"We're building on Princeton's strengths of a core faculty that recognizes that you can't do jazz studies now without taking on board the work of African American cultural studies, and you can't study politics or public policy, or even bioethics, without work that has been done in the areas of race," Appiah said. "We believe that it's important for this field to be very much a presence in the life of most undergraduates."

The time is ripe for the evolution of Princeton's program because the field of black studies is thriving, but finding it difficult to survive in many of the country's institutions, said Eddie Glaude, a member of the advisory committee and an associate professor of religion.

To provide permanent resources for its initiative, Princeton will seek significant support from individuals and institutions that share the University's commitment to the principle that African American studies is central to a liberal arts education.

"This is a moment of profound transition," Glaude said. "As many black studies programs and departments around the country struggle to attract funding from their respective institutions, we are expanding our program to ensure the presence of African American studies in the education of Princeton students."

Public dialogue about the importance of the black experience and culture has reached a new height, and Princeton is in a position to sustain and broaden that dialogue, Glaude said.

"What excites me most is the University's firm commitment to avoid the trap of thinking of African American studies as a place where a select group of students goes to feel good about themselves, but instead to understand it as a viable field of inquiry critical to understanding the American experiment," he said.

Princeton's African American studies program has seen a recent increase in enrollment, attracting 33 certificate students last year, above its average of 20 undergraduates per year since it was founded in 1970.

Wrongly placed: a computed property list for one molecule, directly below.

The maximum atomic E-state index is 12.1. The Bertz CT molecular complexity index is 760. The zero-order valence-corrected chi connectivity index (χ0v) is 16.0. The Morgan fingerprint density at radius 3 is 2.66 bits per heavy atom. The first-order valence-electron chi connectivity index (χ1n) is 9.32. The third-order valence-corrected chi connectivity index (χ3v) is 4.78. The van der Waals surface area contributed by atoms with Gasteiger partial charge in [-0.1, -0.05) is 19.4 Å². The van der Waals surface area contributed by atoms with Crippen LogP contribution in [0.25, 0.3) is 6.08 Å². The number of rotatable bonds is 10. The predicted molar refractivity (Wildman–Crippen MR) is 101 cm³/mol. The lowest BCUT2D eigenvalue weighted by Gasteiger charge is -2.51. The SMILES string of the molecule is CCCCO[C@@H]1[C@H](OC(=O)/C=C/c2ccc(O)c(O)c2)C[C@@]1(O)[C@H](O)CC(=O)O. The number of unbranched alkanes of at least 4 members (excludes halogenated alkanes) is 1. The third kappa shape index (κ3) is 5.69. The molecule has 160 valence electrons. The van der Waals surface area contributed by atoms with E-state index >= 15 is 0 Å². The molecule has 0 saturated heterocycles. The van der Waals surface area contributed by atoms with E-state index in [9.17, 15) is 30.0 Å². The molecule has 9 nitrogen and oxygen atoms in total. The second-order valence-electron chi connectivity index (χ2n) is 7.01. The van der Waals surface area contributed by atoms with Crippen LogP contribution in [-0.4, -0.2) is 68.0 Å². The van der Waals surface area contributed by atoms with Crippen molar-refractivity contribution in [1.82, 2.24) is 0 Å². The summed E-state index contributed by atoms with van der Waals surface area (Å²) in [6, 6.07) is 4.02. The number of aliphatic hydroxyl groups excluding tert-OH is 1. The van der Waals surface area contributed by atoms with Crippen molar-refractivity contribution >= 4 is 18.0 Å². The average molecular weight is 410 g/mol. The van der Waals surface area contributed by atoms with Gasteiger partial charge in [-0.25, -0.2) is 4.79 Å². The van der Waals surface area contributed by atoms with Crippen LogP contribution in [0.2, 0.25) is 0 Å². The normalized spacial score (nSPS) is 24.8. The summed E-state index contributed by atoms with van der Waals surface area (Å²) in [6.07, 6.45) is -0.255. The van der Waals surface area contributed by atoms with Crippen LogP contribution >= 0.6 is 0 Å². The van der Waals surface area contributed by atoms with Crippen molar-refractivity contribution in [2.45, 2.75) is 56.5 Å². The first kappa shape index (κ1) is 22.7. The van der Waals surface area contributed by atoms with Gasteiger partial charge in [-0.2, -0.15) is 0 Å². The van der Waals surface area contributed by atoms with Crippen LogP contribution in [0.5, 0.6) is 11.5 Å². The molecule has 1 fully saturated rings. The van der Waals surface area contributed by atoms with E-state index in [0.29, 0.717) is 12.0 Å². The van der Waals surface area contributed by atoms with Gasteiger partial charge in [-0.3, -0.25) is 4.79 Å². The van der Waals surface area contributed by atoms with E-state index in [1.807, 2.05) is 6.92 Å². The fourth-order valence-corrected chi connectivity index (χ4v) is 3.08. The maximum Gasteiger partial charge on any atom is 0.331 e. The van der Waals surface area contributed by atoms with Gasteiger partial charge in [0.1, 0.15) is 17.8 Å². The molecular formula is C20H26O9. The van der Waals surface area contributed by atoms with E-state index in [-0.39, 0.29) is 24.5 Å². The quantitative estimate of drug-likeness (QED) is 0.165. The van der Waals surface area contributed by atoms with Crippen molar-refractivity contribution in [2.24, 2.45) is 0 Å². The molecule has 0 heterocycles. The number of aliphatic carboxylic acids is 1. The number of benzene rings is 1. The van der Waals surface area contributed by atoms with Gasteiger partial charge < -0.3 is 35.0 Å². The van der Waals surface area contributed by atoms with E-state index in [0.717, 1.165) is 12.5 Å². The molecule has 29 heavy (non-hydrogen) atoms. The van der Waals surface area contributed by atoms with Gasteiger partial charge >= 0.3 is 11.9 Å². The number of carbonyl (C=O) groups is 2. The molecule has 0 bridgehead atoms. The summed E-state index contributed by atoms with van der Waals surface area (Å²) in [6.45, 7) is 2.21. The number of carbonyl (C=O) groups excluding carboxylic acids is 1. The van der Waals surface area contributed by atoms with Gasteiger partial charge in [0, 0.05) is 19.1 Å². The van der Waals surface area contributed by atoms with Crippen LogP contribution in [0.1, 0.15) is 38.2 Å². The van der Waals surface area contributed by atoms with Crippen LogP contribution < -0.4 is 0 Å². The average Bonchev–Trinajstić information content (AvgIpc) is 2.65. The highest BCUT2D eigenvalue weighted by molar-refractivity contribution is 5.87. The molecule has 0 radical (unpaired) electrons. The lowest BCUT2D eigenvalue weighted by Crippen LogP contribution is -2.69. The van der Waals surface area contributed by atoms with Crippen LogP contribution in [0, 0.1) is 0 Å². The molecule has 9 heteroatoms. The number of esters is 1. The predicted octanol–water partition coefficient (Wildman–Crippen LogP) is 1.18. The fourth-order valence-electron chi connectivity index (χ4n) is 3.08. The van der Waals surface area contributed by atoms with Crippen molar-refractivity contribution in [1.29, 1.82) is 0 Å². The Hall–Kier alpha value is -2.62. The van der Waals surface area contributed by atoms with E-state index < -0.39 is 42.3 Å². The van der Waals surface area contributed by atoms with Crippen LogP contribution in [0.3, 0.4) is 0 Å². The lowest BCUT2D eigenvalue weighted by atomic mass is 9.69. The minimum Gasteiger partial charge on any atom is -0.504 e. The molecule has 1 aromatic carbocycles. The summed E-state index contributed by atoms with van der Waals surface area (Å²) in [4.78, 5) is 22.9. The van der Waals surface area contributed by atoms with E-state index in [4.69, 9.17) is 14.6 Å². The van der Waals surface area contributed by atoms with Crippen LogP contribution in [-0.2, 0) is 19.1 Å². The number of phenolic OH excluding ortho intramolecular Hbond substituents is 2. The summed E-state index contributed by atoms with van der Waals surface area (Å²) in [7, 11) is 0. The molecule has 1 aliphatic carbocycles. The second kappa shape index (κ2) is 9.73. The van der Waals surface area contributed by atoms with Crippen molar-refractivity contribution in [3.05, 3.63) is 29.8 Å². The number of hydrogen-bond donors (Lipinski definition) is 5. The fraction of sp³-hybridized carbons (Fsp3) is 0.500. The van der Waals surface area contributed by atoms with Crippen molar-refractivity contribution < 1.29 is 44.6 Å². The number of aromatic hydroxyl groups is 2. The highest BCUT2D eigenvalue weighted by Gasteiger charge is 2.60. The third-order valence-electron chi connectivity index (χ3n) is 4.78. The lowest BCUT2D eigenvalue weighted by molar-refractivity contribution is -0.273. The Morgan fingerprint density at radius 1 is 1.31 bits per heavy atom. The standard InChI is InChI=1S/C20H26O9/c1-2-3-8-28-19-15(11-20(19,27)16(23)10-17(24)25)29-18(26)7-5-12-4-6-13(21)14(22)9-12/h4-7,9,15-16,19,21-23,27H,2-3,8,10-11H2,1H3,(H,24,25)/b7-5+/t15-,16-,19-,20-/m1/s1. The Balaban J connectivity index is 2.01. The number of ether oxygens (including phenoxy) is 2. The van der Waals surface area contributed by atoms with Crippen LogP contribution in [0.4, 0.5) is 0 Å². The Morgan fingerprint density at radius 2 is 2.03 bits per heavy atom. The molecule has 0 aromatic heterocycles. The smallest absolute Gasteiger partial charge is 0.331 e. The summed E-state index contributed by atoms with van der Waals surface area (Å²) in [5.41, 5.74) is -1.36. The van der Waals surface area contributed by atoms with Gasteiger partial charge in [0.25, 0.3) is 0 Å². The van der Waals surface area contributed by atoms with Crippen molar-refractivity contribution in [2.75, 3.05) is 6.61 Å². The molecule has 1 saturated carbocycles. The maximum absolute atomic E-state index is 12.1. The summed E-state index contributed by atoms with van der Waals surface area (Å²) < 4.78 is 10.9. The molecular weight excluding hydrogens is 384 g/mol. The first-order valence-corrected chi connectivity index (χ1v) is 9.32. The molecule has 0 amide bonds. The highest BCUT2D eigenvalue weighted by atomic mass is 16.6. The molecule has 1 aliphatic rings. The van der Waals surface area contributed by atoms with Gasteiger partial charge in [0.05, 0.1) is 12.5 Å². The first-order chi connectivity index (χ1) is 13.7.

However, the program has faced challenges in coordinating course offerings with departments to make it easy for students to pursue the certificate. To address these issues, the new center will appoint a director of undergraduate studies who will work with the many departments affiliated with African American studies.

The retooled curriculum will differ from broader programs of ethnic studies or studies of the African Diaspora at some other universities. The certificate program will reorganize itself around three themes: race and ethnicity; African American culture and life; and African Americans and public policy.

The president's advisory committee recommended this focus, noting that, "because of the continuing and evolving centrality of race in American political, economic, social and cultural life, reflection on race and on the distinctive experiences of black people is an indispensable element in a preparation for life in this country."

"This expansion will enable us to appoint faculty in fields where African American studies scholarship has historically been underrepresented at Princeton," said program director Smith, who is also the Woodrow Wilson Professor of Literature. "Once we have enough faculty to staff a full complement of courses, we will be able to offer a major."

The president's committee proposed a five-year goal for building the faculty and course offerings needed to support a major at Princeton. The formation of the center will be immediate, though African American studies will not relocate to Stanhope Hall until the fall of 2007, after renovations are complete.

"By committing now to the future of this important field, Princeton can not only make it a source of strength on our own campus, but help the field more generally to achieve its highest aspirations," Tilghman said. "That is exactly the sort of leadership initiative that Princeton is almost uniquely capable of undertaking and that can enable us to make a transformative contribution to higher education and the world."

The text of the President's Statement on the Program in African American Studies is available online.

The president's Ad Hoc Advisory Committee on the Future of African American Studies at Princeton included members from various departments across the University: Smith; Appiah; Glaude; Eduardo Cadava, professor of English; Daniel Rodgers, the Henry Charles Lea Professor of History; Michael Smith, professor of philosophy; Cornel West, the Class of 1943 University Professor of Religion; and Jennifer Widner, professor of politics and international affairs and director of the Bobst Center for Peace and Justice.